Christine Lagarde: “a woman who dominates without domineering”

Christine Lagarde (Istvan Banyai)

As I read Maureen Dowd’s column about Christine Lagarde in The New York Times (“For Office Civility, Cherchez La Femme,” Sunday, May, 29, 2011), I was reminded of a conversation years ago during a reception in Washington (DC) honoring the U.S. Ambassador to the Court of St. James. One of his aides observed that diplomacy is “letting others have it your way.” France’s current as well as first female finance minister, Christine Lagarde, includes that strategy among her options but leaves no doubt that she is an independent thinker who refuses to play “little boys’ games.”

Consider these brief excerpts from Dowd’s column and what they reveal about Madame Minister.

On her love of the sea: “I think I must have been a dolphin in a previous life.”

She was “born independent.”

When suggesting in a speech that her countrymen abandon “their old national habit” of over-intellectualizing: “Enough thinking, already! Roll up your sleeves.”

Her initial response to the collapse of Lehman Brothers: “Holy cow!”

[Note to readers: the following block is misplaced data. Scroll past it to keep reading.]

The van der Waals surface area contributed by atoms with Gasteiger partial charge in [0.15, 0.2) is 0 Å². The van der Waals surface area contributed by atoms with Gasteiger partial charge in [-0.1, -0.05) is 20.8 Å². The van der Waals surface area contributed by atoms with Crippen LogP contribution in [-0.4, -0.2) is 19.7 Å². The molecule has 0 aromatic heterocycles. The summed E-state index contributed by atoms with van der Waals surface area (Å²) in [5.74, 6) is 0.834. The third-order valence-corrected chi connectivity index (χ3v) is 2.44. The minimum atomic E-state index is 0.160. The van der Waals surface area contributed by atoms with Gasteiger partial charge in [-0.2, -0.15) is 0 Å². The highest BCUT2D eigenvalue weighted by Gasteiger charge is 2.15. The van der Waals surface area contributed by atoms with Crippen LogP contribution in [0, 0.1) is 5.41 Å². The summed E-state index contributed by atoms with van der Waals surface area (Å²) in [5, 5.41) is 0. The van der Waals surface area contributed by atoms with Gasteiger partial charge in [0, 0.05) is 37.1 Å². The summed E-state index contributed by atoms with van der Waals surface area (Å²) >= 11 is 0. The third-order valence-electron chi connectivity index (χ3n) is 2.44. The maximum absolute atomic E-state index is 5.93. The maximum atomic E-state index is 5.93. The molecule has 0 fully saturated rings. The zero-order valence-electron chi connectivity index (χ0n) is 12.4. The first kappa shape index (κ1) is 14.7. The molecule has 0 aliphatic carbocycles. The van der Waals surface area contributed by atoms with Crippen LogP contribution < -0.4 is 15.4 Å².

After she “elbowed her way to the top tier of the legal community in the “City of Broad Shoulders,”  she once warned “the boys” on her team in the Baker & McKenzie law firm of the dangers of “hairy chested” testosterone.

She believes that women in the arena of career competition  – “If they accept to be themselves and not play boys’ games” – can “make it a bit more civilized, bring it back to normality.”

As to whether or not she has ever been sexually harassed, “No. I’m too tall [i.e. 5’10’]. I’ve been in sports too long,” she says, flexing the muscle under her black Ann Taylor jacket. “They know that I could punch them.”

Alas, Christine Lagarde was not born in the United States and thus is ineligible to seek a party nomination to run for president of the United States.

However, she may well be the next managing director of the International Monetary Fund.


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